No jab, no fly is the next logical step


I'm dreaming of a trip to Paris. I blame Emily and Netflix. As soon as flights open up, I'm jumping on a plane, climbing the Eiffel Tower, dunking croissants in hot chocolate and pretending to speak French.

But first, a trip to my doctor. If you want to board a Qantas flight overseas in the near future, you will need to show proof of a COVID-19 vaccine. Just like the jab itself, the details are still being worked out. It could be a feature on the airline's app, a digital COVID-safe tick of approval, or perhaps written confirmation from your GP. Whatever the means, sign me up.

Back in August, Prime Minister Scott Morrison announced a coronavirus vaccine would be "as mandatory as you can possibly make". Only one day later, a backflip. Morrison told 2GB in Sydney: "There will be no compulsory vaccine, but there will be a lot of encouragement and measures to get as high a rate of acceptance as usual". I'd say the temptation of overseas travel or even visiting relatives interstate might be the only encouragement we need.


Mandatory vaccines for overseas travel is not new. According to the World Health Organisation, close to 20 countries have compulsory yellow fever vaccines, other countries encourage shots for hepatitis A, Japanese encephalitis and other horrible diseases that were long ago eradicated from our shores.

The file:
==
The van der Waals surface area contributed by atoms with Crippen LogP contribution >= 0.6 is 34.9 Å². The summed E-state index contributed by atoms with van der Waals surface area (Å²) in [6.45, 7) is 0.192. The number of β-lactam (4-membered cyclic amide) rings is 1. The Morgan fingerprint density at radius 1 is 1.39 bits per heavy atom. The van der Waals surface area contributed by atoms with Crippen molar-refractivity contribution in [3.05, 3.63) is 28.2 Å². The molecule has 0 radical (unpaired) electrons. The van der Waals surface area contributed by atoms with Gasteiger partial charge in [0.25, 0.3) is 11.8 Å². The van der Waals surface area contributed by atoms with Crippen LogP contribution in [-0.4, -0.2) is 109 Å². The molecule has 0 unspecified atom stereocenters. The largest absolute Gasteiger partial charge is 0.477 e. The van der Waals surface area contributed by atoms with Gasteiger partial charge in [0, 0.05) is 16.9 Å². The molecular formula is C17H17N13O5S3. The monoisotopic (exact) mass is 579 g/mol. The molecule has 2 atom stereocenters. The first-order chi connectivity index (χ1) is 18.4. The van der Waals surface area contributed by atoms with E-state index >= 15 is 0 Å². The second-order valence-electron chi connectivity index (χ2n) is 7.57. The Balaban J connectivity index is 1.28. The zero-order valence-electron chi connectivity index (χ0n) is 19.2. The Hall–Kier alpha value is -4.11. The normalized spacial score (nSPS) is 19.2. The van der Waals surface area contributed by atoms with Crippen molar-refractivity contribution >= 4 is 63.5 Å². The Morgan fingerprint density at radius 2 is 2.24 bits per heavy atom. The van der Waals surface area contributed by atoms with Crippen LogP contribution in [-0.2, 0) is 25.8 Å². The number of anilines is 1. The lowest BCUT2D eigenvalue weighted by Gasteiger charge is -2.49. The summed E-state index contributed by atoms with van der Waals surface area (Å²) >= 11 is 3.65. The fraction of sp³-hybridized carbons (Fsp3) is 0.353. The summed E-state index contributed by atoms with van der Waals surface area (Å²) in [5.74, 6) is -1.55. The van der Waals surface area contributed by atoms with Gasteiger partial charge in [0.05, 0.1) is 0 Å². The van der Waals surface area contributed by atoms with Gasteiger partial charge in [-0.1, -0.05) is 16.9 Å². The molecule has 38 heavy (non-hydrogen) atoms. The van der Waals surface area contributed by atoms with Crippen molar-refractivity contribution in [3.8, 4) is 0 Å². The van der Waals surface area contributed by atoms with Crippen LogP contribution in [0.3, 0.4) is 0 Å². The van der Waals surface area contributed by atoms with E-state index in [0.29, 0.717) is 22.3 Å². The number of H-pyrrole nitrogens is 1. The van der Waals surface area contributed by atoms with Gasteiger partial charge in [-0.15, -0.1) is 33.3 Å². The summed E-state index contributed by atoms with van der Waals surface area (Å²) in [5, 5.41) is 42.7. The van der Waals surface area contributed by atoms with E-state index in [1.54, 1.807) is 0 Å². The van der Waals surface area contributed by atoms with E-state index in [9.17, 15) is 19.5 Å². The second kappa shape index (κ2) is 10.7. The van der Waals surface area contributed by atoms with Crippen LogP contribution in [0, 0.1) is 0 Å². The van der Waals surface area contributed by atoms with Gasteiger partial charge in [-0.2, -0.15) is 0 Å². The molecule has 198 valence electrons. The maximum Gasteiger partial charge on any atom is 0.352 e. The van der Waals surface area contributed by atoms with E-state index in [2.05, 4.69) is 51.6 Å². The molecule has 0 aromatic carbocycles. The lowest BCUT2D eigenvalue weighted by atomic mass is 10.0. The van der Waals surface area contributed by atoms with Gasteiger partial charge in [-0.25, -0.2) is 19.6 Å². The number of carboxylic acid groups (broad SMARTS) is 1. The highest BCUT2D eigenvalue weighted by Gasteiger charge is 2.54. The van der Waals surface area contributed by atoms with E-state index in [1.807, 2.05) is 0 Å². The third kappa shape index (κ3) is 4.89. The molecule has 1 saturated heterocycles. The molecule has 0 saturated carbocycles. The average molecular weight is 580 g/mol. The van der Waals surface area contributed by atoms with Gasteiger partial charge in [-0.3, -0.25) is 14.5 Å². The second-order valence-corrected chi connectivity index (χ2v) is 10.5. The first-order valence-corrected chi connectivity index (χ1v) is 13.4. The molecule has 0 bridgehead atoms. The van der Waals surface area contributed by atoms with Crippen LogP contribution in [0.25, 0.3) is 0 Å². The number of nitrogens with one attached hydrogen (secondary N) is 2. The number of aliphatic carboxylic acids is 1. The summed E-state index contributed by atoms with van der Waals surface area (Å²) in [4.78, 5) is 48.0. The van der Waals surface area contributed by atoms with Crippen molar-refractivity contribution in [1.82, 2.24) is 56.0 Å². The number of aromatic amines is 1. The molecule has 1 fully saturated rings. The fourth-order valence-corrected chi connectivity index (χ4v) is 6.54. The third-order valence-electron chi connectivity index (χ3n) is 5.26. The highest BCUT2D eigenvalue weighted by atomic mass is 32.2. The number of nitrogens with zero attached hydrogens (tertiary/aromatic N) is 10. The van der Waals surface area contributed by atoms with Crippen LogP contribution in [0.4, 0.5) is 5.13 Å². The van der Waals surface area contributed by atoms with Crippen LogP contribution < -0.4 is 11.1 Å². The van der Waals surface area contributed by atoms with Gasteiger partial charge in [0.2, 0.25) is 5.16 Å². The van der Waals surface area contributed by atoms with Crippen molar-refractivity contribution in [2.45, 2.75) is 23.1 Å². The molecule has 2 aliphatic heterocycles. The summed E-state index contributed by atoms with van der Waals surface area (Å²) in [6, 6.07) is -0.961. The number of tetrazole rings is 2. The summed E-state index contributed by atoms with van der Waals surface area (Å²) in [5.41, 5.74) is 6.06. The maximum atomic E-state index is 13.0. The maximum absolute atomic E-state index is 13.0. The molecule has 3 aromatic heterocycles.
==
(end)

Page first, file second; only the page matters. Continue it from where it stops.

EU countries including Italy, France and Germany have compulsory vaccines against diseases like measles, tetanus and polio for their citizens. The difference here is the coronavirus vaccine is not just protecting you on the ground in some far-flung, exotic destination, you would be protected right from check-in.

If you're a parent, you would already be used to keeping track of your child's vaccines in a big blue book. Perhaps it's time for an adult version. In most states, there is already "No jab, no play" legislation in place so "No jab, no fly" is the next logical step. What's the alternative? Do you really fancy being squeezed into a jumbo jet next to someone who hasn't been vaccinated? Clambering over their COVID-infected tray table? Wondering if they sanitised their hands when they pop to the loo?

There will always be naysayers. A UK-based travel company has already announced it will boycott Qantas flights because of the travel ban. Other anti-vaxxers are refusing to get the injection at all. Good luck to them. I'll send a postcard from Paris.

Originally published as No jab, no fly is the next logical step